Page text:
Choosing Sustainable Seafood & Homemade Smoked Wild Salmon Recipe

We're fortunate on the west coast to be right on the edge of the vast and beautiful pacific ocean.

As an experienced scuba diver, I've explored a lot of the underwater world in many different areas of the world, and while I would love to say that it is a vast ocean teeming with life, I hesitate.

I've dove the Great Barrier Reef and seen the coral bleaching from rising sea temperatures. I've dove in Honduras, one of the best known dive areas, and wondered where all the fish were. I've dove in Indonesia and seen the impact of dynamite fishing on the coral and aquatic populations. 

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When I travelled to Honduras I volunteered with the Roatan Marine Park, and one of the things we did was make a brochure on local species divided in to three categories: red, yellow and green. The red category was overfished and/or on the species at risk list, and we recommended not serving it. The yellow category was species to serve with caution - their populations weren't strong. The green category was recommended species to serve that there were an abundance of. 


We went to each restaurant on the island on a campaign to advocate they support the aquatic life that was such an integral part of this seaside community. 

I struggled when I started to eat meat again of how to incorporate fish in a way that minimized the harm being done to the ocean but still allowed me to eat food that was so nourishing to my mind and body. Here's what I recommend considering when purchasing fish:

Where you purchase from matters. 

Just as I recommend to know your butcher, I also recommend to know your fisherman. If you live in a coastal community, do some searching about where you can purchase fresh fish "sea to table." 

Here are questions to ask your new fisherman friend:

  • what do you do with bycatch? 
  • how do you practice sustainable fishing practices? 
  • are you Oceanwise certified?
  • what other species can I purchase from you? If the fisherman has any bycatch, this could be a great opportunity to try something new that may otherwise by thrown out. 

Here's what YOU can do to support sustainable fisheries:

  • broaden the kinds of foods you eat from the sea. Here's a great guide called "The State of the Catch" done by the David Suzuki foundation on what sea species are most and least sustainable to be eating.
  • at restaurants, choose seafood only if it has the Ocean Wise symbol next to it; if not, ask the restaurant why it doesn't. Recently at Olo Restaurant in Victoria, BC a friend ordered the octopus, and the serve let us know it was caught as bycatch; support restaurants that are taking on the challenge of changing the way seafood is landing on our plate.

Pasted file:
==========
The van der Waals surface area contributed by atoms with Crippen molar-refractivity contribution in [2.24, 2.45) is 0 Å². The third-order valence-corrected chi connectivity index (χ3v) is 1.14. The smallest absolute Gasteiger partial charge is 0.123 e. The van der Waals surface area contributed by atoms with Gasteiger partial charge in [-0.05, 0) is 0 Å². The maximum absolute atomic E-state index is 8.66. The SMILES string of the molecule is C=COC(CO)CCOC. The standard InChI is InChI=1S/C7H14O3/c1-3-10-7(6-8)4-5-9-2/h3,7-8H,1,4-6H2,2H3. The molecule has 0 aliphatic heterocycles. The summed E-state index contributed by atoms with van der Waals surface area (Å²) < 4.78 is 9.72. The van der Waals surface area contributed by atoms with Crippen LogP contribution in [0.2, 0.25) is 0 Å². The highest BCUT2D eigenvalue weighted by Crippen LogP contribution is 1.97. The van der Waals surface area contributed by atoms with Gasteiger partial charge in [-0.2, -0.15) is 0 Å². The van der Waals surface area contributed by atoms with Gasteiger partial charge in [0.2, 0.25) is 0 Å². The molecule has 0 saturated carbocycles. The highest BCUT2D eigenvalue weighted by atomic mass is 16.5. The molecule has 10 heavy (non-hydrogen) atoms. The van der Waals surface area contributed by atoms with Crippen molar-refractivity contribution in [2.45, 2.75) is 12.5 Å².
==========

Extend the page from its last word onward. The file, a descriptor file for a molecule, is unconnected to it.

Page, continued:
• choose one new seafood that isn't something you've had before that isn't at risk, and experiment cooking with it. This is the practice I'm taking on. 
  • catch your seafood yourself. If you do this, you know there wasn't any bycatch, and you're going out to harvest only what you need. This is how we got all our salmon, halibut and crab this year. 

Smoking fish is a long time tradition of preserving fish during the harvest season in First Nation communities. I've been fortunate enough to see traditional smokehouses in a northern BC First Nation, and my inspiration comes from their commitment and dedication to traditional ways of eating and ancient practices of fisheries management. 

The first photo is of the salmon hanging after being cleaned to allow any excess fluid to drip off prior to being put in the smoke house. 

drying salmon.jpg

The next two photos show the inside of the smoke house. Incredible, isn't it? 

Smoked Salmon - Yekooche 2.jpg
Smoked Salmon - Yekooche.jpg

Wild. Traditional Preservation. Gluten Free. 

This recipe is great to try if:

  • You want to practice traditional preservation methods of the salmon you've caught rather than freezing it;
  • You want more omega 3 oils in your diet to support your mental wellbeing;

Homemade Smoked Wild Salmon 

Here is a great recipe from Hunter Angler Gardener Cook that I used to make this candied homemade smoked salmon. I love his blog for the diversity of recipes, particularly with unconventional meats. It's a great resource for anyone branching out from chicken, pork and beef.

I let it sit in the brine for about 3 hours before washing it off and putting it in the smoker. We use the Little Chief Smoker with Alder chips, through I think it would be incredible to get set up with an entire smoke house once we finish the house. The final product was a delicious combination of sweet and salty. Through this process is meant to allow for you to store the salmon through the winter, I challenge you to not eat all this candy within a week!

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Love, Kristin



Kristin PriceComment